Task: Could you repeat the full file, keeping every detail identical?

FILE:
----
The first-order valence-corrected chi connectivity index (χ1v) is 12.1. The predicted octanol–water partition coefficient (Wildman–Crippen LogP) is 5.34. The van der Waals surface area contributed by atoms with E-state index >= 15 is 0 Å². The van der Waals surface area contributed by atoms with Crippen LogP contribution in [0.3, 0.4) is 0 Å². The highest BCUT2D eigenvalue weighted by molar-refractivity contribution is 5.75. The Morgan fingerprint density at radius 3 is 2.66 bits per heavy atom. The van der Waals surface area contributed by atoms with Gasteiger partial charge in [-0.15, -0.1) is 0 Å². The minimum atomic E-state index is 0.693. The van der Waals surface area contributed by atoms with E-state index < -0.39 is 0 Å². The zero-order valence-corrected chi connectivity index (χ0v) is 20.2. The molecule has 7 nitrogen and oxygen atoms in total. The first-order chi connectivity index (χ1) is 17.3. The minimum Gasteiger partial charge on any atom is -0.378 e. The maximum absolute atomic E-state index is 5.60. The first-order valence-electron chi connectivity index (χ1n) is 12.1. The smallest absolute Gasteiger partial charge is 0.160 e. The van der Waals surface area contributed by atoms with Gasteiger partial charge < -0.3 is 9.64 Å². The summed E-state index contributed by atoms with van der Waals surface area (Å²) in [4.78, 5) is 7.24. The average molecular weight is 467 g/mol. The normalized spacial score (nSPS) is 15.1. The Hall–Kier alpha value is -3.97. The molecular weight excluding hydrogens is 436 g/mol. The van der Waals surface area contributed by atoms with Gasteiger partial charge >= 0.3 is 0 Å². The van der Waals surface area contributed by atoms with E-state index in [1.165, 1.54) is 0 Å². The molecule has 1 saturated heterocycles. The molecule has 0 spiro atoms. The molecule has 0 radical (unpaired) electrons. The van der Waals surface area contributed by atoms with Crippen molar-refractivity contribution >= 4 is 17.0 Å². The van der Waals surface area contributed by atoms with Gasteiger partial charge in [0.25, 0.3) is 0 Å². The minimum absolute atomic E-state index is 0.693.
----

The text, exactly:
The first-order valence-corrected chi connectivity index (χ1v) is 12.1. The predicted octanol–water partition coefficient (Wildman–Crippen LogP) is 5.34. The van der Waals surface area contributed by atoms with E-state index >= 15 is 0 Å². The van der Waals surface area contributed by atoms with Crippen LogP contribution in [0.3, 0.4) is 0 Å². The highest BCUT2D eigenvalue weighted by molar-refractivity contribution is 5.75. The Morgan fingerprint density at radius 3 is 2.66 bits per heavy atom. The van der Waals surface area contributed by atoms with Gasteiger partial charge in [-0.15, -0.1) is 0 Å². The minimum atomic E-state index is 0.693. The van der Waals surface area contributed by atoms with E-state index < -0.39 is 0 Å². The zero-order valence-corrected chi connectivity index (χ0v) is 20.2. The molecule has 7 nitrogen and oxygen atoms in total. The first-order chi connectivity index (χ1) is 17.3. The minimum Gasteiger partial charge on any atom is -0.378 e. The maximum absolute atomic E-state index is 5.60. The first-order valence-electron chi connectivity index (χ1n) is 12.1. The smallest absolute Gasteiger partial charge is 0.160 e. The van der Waals surface area contributed by atoms with Gasteiger partial charge < -0.3 is 9.64 Å². The summed E-state index contributed by atoms with van der Waals surface area (Å²) in [4.78, 5) is 7.24. The average molecular weight is 467 g/mol. The normalized spacial score (nSPS) is 15.1. The Hall–Kier alpha value is -3.97. The molecular weight excluding hydrogens is 436 g/mol. The van der Waals surface area contributed by atoms with Gasteiger partial charge >= 0.3 is 0 Å². The van der Waals surface area contributed by atoms with E-state index in [1.165, 1.54) is 0 Å². The molecule has 1 saturated heterocycles. The molecule has 0 spiro atoms. The molecule has 0 radical (unpaired) electrons. The van der Waals surface area contributed by atoms with Crippen molar-refractivity contribution >= 4 is 17.0 Å². The van der Waals surface area contributed by atoms with Gasteiger partial charge in [0.25, 0.3) is 0 Å². The minimum absolute atomic E-state index is 0.693.